What about oils? Essential oils are used all the time on the skin. Keep in mind, though, that these can be irritants as well. Lavender is a classic one. You can develop a skin sensitivity at any time to an ingredient. Lavender is great for your aerometer but not necessarily as a topical ingredient. Despite this, many skin products have lavender in them because of the lovely smell. Beware. Similarly, many people use avocado as a facial moisturizer or even mask. I have seen countless cases of “contact dermatitis” from this – an itchy, red, sometimes painful rash. Just because it’s natural doesn’t mean it’s harmless!

Can our skin have too much moisture? In a way, yes. Fungus infections of the skin can be a sign of too much moisture. Patients always ask “How did I get that? Who gave it to me?” In reality, fungus is everywhere around us in our environment. It’s just looking for opportunities to overgrow and cause problems. Loving moisture and heat, it will thrive in places on the body that trap moisture/sweat such as under the arms, under the breasts, and in the groin. Candida (fungus/yeast commonly found in these areas) will cause a red, sometimes itchy rash. Simply making sure to dry under the breasts (for large-breasted women it may help to use a blow dryer on a cold setting), around the groin and under the arms can help prevent candida. Changing clothes after a sweaty workout is equally important.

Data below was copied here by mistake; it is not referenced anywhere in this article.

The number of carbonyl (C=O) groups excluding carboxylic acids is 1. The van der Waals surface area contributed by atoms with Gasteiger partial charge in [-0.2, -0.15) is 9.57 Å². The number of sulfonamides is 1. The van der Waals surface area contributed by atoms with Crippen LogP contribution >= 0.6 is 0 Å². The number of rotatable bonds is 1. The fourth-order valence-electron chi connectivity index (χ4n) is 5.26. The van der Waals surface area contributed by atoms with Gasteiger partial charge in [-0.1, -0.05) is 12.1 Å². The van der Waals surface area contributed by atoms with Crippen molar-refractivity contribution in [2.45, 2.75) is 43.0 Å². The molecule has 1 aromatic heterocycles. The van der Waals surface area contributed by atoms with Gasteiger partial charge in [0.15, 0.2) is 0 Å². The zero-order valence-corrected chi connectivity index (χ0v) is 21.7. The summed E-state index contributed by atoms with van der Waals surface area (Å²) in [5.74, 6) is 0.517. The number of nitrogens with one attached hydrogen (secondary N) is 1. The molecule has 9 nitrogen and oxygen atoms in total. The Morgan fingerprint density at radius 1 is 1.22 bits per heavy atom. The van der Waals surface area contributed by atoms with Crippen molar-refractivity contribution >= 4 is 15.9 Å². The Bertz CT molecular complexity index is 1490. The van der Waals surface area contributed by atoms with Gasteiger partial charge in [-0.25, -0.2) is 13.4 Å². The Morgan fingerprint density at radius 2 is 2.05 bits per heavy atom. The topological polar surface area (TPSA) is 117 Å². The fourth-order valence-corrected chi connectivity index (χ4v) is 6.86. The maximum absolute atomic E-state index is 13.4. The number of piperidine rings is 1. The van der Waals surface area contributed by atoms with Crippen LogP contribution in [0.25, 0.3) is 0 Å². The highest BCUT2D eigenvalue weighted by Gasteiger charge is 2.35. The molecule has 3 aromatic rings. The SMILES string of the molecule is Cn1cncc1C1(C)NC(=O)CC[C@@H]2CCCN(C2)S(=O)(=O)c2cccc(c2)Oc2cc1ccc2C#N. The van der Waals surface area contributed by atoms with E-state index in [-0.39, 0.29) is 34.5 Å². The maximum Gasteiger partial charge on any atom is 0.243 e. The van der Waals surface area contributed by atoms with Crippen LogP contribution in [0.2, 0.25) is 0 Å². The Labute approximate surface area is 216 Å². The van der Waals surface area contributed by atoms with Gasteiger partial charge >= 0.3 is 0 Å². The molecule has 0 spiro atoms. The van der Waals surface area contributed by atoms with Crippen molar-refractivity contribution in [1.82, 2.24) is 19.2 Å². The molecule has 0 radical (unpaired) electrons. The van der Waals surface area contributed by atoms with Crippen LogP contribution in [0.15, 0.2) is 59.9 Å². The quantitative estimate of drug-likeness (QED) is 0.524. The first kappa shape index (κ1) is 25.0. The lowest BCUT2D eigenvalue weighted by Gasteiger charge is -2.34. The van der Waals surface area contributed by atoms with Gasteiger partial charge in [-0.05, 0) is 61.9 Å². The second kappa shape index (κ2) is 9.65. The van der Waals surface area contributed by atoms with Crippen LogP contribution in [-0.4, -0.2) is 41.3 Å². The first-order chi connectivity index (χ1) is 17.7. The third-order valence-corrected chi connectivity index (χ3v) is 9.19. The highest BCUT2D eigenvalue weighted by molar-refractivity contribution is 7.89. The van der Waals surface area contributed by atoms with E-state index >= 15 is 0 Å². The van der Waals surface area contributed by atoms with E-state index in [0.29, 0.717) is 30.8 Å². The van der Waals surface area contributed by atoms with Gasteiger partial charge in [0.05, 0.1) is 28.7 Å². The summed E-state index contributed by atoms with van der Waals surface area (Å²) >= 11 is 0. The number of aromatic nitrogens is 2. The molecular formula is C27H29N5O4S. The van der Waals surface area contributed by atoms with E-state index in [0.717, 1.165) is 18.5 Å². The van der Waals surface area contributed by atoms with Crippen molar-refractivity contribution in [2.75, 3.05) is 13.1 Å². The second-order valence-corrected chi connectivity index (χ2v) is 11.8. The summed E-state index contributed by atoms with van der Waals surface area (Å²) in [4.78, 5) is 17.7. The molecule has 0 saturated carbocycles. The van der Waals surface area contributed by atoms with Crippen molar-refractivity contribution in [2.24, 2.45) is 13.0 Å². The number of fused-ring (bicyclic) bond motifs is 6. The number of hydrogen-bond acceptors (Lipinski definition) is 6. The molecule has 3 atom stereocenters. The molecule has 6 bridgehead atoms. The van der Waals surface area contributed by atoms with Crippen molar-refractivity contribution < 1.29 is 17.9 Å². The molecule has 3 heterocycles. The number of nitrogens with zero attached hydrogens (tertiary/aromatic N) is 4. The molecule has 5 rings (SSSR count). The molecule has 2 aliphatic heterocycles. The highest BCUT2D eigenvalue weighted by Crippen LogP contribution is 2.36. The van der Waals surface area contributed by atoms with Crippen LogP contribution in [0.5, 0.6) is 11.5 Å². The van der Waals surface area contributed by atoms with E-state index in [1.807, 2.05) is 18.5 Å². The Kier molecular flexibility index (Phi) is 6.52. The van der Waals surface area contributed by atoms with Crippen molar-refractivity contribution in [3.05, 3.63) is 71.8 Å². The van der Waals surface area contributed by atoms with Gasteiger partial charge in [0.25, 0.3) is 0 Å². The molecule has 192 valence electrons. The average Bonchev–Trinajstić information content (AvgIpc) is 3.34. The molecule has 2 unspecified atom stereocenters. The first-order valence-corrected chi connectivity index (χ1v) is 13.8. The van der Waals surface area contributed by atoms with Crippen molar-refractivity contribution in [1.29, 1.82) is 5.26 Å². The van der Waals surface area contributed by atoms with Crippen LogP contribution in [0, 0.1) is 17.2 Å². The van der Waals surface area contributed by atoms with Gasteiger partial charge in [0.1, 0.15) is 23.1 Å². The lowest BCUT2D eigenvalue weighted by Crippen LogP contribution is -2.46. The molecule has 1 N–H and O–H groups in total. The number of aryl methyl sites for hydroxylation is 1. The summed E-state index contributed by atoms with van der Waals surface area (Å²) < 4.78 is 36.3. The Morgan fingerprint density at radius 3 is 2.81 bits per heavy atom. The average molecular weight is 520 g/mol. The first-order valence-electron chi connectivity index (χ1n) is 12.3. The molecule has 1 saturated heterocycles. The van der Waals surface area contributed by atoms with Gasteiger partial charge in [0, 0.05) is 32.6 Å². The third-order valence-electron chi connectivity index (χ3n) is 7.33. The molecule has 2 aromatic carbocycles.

Tinea, also caused by fungus, results in circular lesions that are usually about coin sized, typically red but sometimes white, in the case of tinea versicolor. My husband has a symbiotic relationship with this fungus due to all of his surfing – the moisture and warmth inside his wet suit creates the perfect environment for it to thrive. Treating and preventing tinea can be as simple and inexpensive as using a selenium sulfide based shampoo (such as Selsun Blue) as a body wash in affected areas (the fungus don’t like this). Apply and leave on for several minutes before rinsing off.

I’ll save plant fungal infections for a future post. For now, I hope this helps you keep your skin (and your plants) thriving, not just surviving!